I've been writing on a weekly or biweekly basis pretty much consistently since around 1993. In college it was not unheard of for me to churn out over 200 pages of researched content in the span of a week. I created my first blog in early 1999. At that time the term "blog" itself was only two years old and far from a common term. I went from Geocities to LiveJournal to WordPress. There have been times when I've taken a few months or even a year off, but the "on" weeks definitely outnumber the "off" weeks.
At this point I have an almost mechanical system in place to ensure that I can quickly generate new and pertinent articles. It is currently 4am. This article is due at 8am. It'll be done with a couple of hours to spare. Once you get in the habit, the process of creating ideas and writing the articles becomes quite easy. But all the writing chops in the world will not prepare you for the necessary mindset to run a blog. Let's look at the challenges you will encounter as a blogger, and ways to counteract them so you too can stay with it for months, years or even decades.
"Blogging is Dead"
When blogging first broke onto the scene in the early 2000s, it was heralded as a way for the average Joe or Jane to have a voice in the world of journalism. Early bloggers gained fame as outsider detectives and commentators on modern society and politics and built celebrity status from their content. Others used blogging as a means of a personal outlet. It seemed for a few years that everyone had a blog.
Then people discovered that maybe it wasn't for them. It takes constant dedication, a bulletproof ego, and near immaculate grammar to continue blogging on a regular basis for a prolonged period of time. The marketing pundits of the modern era now sneer a bit at blogging as an "archaic" medium as they grapple with audiences that have no time for reading and writers with a literacy level hovers around 8th grade on average. However, blogging is far from dead.
Those who say blogging is dead put forth social media sites as the new hotness. They say that you should stick with tweeting or video instead of writing. This is to my mind akin to saying that everyone should rent or buy a condo instead of investing in a house. When you rent, someone else has control over everything you do with your living space. When you buy a condo, you buy air space in a building owned by a cooperative condominium association. If the building goes away due to catastrophe or outside interests, you are left with nothing. By contrast, if you own a house and that house is destroyed, you at least still own the land where it stood.
Social media platforms will rise and fall over time. Some will change algorithms, suddenly tanking your views. Others will change hands, suddenly placing your content under the ownership of outside interests that you might not trust with your content. Still others will go offline altogether, taking your content with them. The only way to ensure that your content remains visible, accessible, and entirely your own is to publish it yourself outside of any social media platform. Your blog is the "land" for your content to sit upon. Even if every social media platform vanishes tomorrow, you'll still have the blog itself.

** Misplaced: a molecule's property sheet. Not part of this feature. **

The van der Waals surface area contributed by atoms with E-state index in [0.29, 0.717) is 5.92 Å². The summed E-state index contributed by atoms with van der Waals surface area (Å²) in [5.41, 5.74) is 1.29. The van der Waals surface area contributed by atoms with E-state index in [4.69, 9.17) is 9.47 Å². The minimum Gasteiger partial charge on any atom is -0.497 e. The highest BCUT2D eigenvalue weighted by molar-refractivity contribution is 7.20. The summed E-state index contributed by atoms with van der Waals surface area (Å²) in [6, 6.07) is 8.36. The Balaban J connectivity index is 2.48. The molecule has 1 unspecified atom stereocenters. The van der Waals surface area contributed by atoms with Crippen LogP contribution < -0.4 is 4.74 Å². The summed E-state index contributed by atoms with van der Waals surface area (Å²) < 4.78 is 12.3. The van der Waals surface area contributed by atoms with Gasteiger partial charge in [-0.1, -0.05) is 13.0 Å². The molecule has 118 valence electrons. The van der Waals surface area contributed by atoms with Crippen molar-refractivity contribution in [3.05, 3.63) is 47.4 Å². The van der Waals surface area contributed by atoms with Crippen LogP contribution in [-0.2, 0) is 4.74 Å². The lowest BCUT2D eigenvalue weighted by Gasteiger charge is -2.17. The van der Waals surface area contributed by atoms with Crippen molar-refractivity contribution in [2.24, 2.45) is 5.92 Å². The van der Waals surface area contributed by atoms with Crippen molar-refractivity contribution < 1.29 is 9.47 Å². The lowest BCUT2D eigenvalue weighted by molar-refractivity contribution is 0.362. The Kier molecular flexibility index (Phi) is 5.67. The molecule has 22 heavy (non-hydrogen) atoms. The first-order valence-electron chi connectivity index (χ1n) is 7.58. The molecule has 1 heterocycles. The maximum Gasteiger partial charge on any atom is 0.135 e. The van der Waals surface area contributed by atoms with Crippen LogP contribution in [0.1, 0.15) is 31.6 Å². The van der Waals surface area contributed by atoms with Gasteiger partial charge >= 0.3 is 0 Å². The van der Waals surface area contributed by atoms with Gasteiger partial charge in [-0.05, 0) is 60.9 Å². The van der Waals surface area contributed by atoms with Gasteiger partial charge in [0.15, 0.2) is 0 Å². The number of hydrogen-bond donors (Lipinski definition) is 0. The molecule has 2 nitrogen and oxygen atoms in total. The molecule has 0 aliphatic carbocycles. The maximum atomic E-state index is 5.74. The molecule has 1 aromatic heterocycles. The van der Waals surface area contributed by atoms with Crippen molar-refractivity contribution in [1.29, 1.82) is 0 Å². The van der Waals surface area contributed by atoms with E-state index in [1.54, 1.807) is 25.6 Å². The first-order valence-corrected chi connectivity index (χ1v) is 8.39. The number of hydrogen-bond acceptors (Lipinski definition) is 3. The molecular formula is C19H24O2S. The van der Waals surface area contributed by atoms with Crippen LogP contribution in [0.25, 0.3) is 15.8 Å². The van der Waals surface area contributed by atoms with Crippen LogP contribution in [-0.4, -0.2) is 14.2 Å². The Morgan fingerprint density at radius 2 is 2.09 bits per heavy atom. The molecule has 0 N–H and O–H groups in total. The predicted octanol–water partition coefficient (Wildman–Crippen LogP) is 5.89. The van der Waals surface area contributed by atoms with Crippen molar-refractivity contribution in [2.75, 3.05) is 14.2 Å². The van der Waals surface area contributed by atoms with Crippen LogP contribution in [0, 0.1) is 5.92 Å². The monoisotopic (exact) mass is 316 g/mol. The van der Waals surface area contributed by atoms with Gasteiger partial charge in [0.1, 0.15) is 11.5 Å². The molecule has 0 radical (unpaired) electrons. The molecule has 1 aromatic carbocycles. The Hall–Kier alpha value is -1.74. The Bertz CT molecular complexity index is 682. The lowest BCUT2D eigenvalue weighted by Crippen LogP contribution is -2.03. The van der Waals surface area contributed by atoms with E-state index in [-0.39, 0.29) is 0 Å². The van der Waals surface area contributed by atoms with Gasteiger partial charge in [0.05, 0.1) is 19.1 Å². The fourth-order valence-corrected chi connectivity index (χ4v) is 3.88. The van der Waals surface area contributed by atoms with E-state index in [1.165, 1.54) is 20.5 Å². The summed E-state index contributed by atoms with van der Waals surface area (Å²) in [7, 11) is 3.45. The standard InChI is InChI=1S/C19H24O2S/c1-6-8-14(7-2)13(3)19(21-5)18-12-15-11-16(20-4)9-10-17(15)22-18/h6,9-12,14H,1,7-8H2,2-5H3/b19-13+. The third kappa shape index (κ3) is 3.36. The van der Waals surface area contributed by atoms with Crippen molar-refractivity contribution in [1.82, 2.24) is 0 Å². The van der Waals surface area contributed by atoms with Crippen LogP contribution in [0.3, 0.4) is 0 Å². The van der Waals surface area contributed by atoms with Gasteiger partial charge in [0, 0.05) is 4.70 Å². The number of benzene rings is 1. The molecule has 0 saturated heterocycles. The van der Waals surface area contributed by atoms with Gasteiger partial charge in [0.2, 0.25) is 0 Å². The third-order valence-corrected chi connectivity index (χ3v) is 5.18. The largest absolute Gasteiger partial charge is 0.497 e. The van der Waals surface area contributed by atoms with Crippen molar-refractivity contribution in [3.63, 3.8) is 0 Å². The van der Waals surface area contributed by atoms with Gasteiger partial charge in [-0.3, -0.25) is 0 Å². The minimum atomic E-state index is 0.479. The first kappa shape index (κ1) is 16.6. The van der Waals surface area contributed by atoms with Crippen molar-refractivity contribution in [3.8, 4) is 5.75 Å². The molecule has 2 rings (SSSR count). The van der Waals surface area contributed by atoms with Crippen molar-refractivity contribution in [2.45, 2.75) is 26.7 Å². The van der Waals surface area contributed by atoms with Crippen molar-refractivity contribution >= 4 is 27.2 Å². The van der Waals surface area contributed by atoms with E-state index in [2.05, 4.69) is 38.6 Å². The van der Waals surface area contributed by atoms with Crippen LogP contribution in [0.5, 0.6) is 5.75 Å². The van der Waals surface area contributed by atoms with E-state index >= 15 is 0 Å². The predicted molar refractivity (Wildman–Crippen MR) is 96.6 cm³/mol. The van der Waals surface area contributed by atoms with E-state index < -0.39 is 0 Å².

Social media sites like Facebook and Twitter are not for creating content. They are an echo chamber. They are great for promoting and sharing content, and for improving your site's clout with the search engines, but the actual content to be shared must come from outside of these walled gardens. Nearly every business with a website wants search engine traffic. The best way to optimize your search engine visibility is to constantly generate new content that can be shared on more visible sites, using keywords that will make your site come up in as many searches as possible. If you have the writing chops to blog, it's not something to neglect, even if you're only talking to the computers that run the search engines.
There's a lot of people out there who tried and failed at blogging. Many of those folks are the same ones who are now saying that blogging is over as a medium. Always consider the source before trusting the advice.
Crickets and Tumbleweeds
New blogs (and even established ones) can suffer from low viewership and zero feedback. It can be quite disheartening to spend hours, days or even weeks creating an article, share it on social media, and get no response at all. You will never realize how little your friends care about your life until you post a new article and realize that none of them are liking, sharing or commenting on it. It can be very discouraging.
Blogging is in a way like practicing a monologue in front of a two-way mirror. You know other people have the potential to see what you're doing, but all you can do is keep talking to yourself and hope that someone gets something out of it. Remember the 1-9-90 rule of online content: 1% of people create content. 9% of people will interact with it. The other 90% will consume it in silence. You must write to that 90%, never lose sight of it, and be grateful to uncover new members of the 9%.